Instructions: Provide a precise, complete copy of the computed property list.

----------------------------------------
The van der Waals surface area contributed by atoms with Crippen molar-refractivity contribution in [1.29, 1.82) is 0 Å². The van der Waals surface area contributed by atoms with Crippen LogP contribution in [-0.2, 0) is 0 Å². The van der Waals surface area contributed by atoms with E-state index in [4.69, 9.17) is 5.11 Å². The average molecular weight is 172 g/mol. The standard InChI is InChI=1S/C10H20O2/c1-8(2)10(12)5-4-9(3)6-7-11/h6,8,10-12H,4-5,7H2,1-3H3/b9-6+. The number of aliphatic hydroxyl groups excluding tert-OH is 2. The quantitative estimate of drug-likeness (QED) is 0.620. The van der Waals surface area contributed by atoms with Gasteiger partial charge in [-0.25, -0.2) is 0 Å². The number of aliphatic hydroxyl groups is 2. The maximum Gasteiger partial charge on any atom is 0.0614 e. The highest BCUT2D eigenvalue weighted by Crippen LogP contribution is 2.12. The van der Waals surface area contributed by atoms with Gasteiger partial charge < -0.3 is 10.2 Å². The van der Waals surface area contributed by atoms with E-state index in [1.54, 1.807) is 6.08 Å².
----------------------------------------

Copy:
The van der Waals surface area contributed by atoms with Crippen molar-refractivity contribution in [1.29, 1.82) is 0 Å². The van der Waals surface area contributed by atoms with Crippen LogP contribution in [-0.2, 0) is 0 Å². The van der Waals surface area contributed by atoms with E-state index in [4.69, 9.17) is 5.11 Å². The average molecular weight is 172 g/mol. The standard InChI is InChI=1S/C10H20O2/c1-8(2)10(12)5-4-9(3)6-7-11/h6,8,10-12H,4-5,7H2,1-3H3/b9-6+. The number of aliphatic hydroxyl groups excluding tert-OH is 2. The quantitative estimate of drug-likeness (QED) is 0.620. The van der Waals surface area contributed by atoms with Gasteiger partial charge in [-0.25, -0.2) is 0 Å². The number of aliphatic hydroxyl groups is 2. The maximum Gasteiger partial charge on any atom is 0.0614 e. The highest BCUT2D eigenvalue weighted by Crippen LogP contribution is 2.12. The van der Waals surface area contributed by atoms with Gasteiger partial charge < -0.3 is 10.2 Å². The van der Waals surface area contributed by atoms with E-state index in [1.54, 1.807) is 6.08 Å².